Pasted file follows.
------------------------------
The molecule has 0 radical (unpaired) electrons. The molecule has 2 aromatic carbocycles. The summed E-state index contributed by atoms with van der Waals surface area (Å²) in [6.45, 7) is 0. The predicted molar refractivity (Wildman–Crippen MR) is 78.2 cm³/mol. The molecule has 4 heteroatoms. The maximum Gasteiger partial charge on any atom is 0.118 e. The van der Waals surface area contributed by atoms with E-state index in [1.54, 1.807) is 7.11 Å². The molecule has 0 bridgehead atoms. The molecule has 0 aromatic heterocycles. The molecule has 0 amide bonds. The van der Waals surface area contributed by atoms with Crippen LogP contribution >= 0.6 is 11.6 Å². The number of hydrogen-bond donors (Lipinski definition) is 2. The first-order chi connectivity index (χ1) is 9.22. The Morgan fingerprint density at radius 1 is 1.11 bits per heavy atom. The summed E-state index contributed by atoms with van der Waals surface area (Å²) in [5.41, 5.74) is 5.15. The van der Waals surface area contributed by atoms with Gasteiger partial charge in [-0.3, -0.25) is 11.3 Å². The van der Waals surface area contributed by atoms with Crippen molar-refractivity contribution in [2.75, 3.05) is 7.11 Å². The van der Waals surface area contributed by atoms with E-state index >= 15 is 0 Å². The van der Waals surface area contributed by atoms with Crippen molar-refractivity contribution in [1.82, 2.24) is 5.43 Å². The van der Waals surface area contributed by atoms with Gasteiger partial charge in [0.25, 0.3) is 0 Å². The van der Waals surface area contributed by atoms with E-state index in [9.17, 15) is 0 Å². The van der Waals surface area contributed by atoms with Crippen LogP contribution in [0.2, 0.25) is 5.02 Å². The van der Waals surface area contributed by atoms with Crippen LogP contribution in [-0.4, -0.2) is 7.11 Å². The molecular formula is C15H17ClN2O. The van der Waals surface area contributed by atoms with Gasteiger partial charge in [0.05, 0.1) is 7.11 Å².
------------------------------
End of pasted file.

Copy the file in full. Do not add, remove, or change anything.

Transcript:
The molecule has 0 radical (unpaired) electrons. The molecule has 2 aromatic carbocycles. The summed E-state index contributed by atoms with van der Waals surface area (Å²) in [6.45, 7) is 0. The predicted molar refractivity (Wildman–Crippen MR) is 78.2 cm³/mol. The molecule has 4 heteroatoms. The maximum Gasteiger partial charge on any atom is 0.118 e. The van der Waals surface area contributed by atoms with E-state index in [1.54, 1.807) is 7.11 Å². The molecule has 0 bridgehead atoms. The molecule has 0 aromatic heterocycles. The molecule has 0 amide bonds. The van der Waals surface area contributed by atoms with Crippen LogP contribution >= 0.6 is 11.6 Å². The number of hydrogen-bond donors (Lipinski definition) is 2. The first-order chi connectivity index (χ1) is 9.22. The Morgan fingerprint density at radius 1 is 1.11 bits per heavy atom. The summed E-state index contributed by atoms with van der Waals surface area (Å²) in [5.41, 5.74) is 5.15. The van der Waals surface area contributed by atoms with Gasteiger partial charge in [-0.3, -0.25) is 11.3 Å². The van der Waals surface area contributed by atoms with Crippen molar-refractivity contribution in [2.75, 3.05) is 7.11 Å². The van der Waals surface area contributed by atoms with E-state index >= 15 is 0 Å². The van der Waals surface area contributed by atoms with Crippen molar-refractivity contribution in [1.82, 2.24) is 5.43 Å². The van der Waals surface area contributed by atoms with Gasteiger partial charge in [0.25, 0.3) is 0 Å². The van der Waals surface area contributed by atoms with E-state index in [9.17, 15) is 0 Å². The van der Waals surface area contributed by atoms with Crippen LogP contribution in [0.2, 0.25) is 5.02 Å². The van der Waals surface area contributed by atoms with Crippen LogP contribution in [-0.4, -0.2) is 7.11 Å². The molecular formula is C15H17ClN2O. The van der Waals surface area contributed by atoms with Gasteiger partial charge in [0.05, 0.1) is 7.11 Å².